Inventory

 

To best understand how a savvy Class A renter views apartment inventory, think about some of the most successful companies and their luxury consumer experience: Apple, Tesla, and Peloton, for example. What is the common theme? Limited options. One of the biggest challenges facing multifamily is the sheer number of choices we are giving our renters WITHIN a property. With over 50 new buildings and 25,000+ new luxury apartments delivered in Chicago since 2013, the renter has choices. However, when each of those properties puts 60+ apartments on the market at the same time, we have now added nearly 3,000 choices for consumers at a time where the decision-making process has been made exponentially more difficult because of the way people have to navigate life at this moment. Not to mention, the 3,000+ new units that have already been delivered in 2020. Revenue management systems combined with templated “set it and forget it” websites encourage properties to market units as soon as they become available and share all inventory with renters. At LLCR, we limit our published inventory to an average of 20 units regardless of the availability at the property. This is enough inventory to drive the traffic needed to hit our proven leasing ratios and allows our leasing team to engage and up-sell the renter, oftentimes offering them something they did not even know existed. When you can surprise and delight someone with something unexpected, it is a far superior consumer experience.

 

How Do We Fix It?

 

Like so many things during this pandemic, there is no quick fix. This is a fundamental issue with our industry that will take years to fully rectify and unfortunately, significant property value has already been lost. That said there are a few things we can do RIGHT NOW to help stop the bleeding and get back on track:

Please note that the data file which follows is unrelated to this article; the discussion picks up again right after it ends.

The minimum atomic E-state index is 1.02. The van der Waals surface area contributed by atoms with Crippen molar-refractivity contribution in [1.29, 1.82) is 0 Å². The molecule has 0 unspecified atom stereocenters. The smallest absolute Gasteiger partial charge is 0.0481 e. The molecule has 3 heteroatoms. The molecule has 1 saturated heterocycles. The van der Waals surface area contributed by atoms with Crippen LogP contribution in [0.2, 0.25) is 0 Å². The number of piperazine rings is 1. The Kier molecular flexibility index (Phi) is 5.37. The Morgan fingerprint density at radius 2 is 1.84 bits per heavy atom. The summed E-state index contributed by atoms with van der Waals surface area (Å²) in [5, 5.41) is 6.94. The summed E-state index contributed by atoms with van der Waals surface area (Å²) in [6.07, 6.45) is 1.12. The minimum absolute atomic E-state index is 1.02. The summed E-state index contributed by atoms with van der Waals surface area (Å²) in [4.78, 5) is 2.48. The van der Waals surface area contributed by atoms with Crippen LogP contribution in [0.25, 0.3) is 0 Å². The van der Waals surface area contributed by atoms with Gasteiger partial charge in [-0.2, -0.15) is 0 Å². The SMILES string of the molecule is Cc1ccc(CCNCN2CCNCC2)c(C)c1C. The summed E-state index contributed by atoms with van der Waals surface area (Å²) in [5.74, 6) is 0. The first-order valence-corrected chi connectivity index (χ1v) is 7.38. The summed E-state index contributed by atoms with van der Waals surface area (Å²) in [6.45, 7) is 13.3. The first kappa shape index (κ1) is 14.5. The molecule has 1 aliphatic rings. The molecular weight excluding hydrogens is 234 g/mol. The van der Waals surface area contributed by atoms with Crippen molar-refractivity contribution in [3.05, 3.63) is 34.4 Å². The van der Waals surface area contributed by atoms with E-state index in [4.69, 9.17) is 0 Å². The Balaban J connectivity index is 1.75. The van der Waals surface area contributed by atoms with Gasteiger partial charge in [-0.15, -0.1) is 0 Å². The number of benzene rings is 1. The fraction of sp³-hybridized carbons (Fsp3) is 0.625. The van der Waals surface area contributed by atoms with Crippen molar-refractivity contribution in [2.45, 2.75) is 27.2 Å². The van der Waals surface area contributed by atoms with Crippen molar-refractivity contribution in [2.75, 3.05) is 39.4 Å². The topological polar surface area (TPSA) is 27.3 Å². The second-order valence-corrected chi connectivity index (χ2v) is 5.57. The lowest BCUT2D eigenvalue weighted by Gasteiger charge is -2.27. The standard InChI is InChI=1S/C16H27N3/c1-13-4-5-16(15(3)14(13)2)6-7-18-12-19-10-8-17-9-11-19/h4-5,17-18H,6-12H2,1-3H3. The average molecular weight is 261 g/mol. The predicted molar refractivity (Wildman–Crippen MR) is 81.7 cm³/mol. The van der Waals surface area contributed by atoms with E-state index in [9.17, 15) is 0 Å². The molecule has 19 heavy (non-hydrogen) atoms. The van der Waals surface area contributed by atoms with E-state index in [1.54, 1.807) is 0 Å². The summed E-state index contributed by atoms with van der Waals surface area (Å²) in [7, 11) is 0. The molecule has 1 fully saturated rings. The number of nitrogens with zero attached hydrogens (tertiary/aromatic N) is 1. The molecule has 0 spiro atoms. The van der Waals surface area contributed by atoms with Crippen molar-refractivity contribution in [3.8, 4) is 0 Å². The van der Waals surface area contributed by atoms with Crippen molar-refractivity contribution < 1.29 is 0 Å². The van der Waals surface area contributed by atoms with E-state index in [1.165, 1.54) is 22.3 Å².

1. Turn off the revenue management systems! If an autopilot was taking down the plane, the pilot would take over. As described above, the “computer” does not have the historical data, inputs, or knowledge to handle the current environment. Property managers and/or leasing agents are going to be better at pricing right now than any revenue management system.
  2. Focus on lead to showing and showing to application ratios. If a property has 100 leads a week but only 15 showings and 2 rentals, something is wrong. The interest is there right now because moves have been delayed, pricing is lower than normal, and people are starting to make longer-term decisions even without clarity about the pandemic. If we keep lowering and raising rents each week, the market will remain paralyzed, and by the end of August, the demand will be gone.
  3. Stop offering 14–16 month leases. I have already demonstrated how in a normal market the ability to increase rents occurs greatest from March–June. 75% of Chicago renters will have decided or are already in the market by early July. If we have even more apartments becoming available in October – December of 2021, this pain will continue for years. A 10-month lease is better than a 14-month lease at this time of year.
  4. Limit inventory. Do not put every apartment in your inventory on your website. Right now, Class A renters are faced with 3,000 additional choices. If occupancy drops by another 10%, that means we will add another 2,000 units by the end of September, heading into the slowest time of year. And let’s not forget the focus of our country is going to turn to the most important election of all of our lifetimes and continued efforts to move past the pandemic. We have to be better salespeople and help the customer make an informed, seamless decision. Otherwise, they will remain paralyzed and prices will continue to drop even more, permanently impacting the value of these extraordinary properties.

I recognize this is not pleasant news to hear and will take a Herculean effort to reverse the course. However, I look at my role as a thought leader in this industry to provide the truth about what is happening and offer solutions on how to fix it. If we can make a few incremental changes over the next 60 days, we can help steady the ship for calmer waters ahead.

 

As always, if you want to have a discussion, brainstorm, or consider engaging LLCR to help with your marketing, pricing, and/or leasing strategy, I am always open to a conversation.

 

With respect for the industry I love,

Aaron Galvin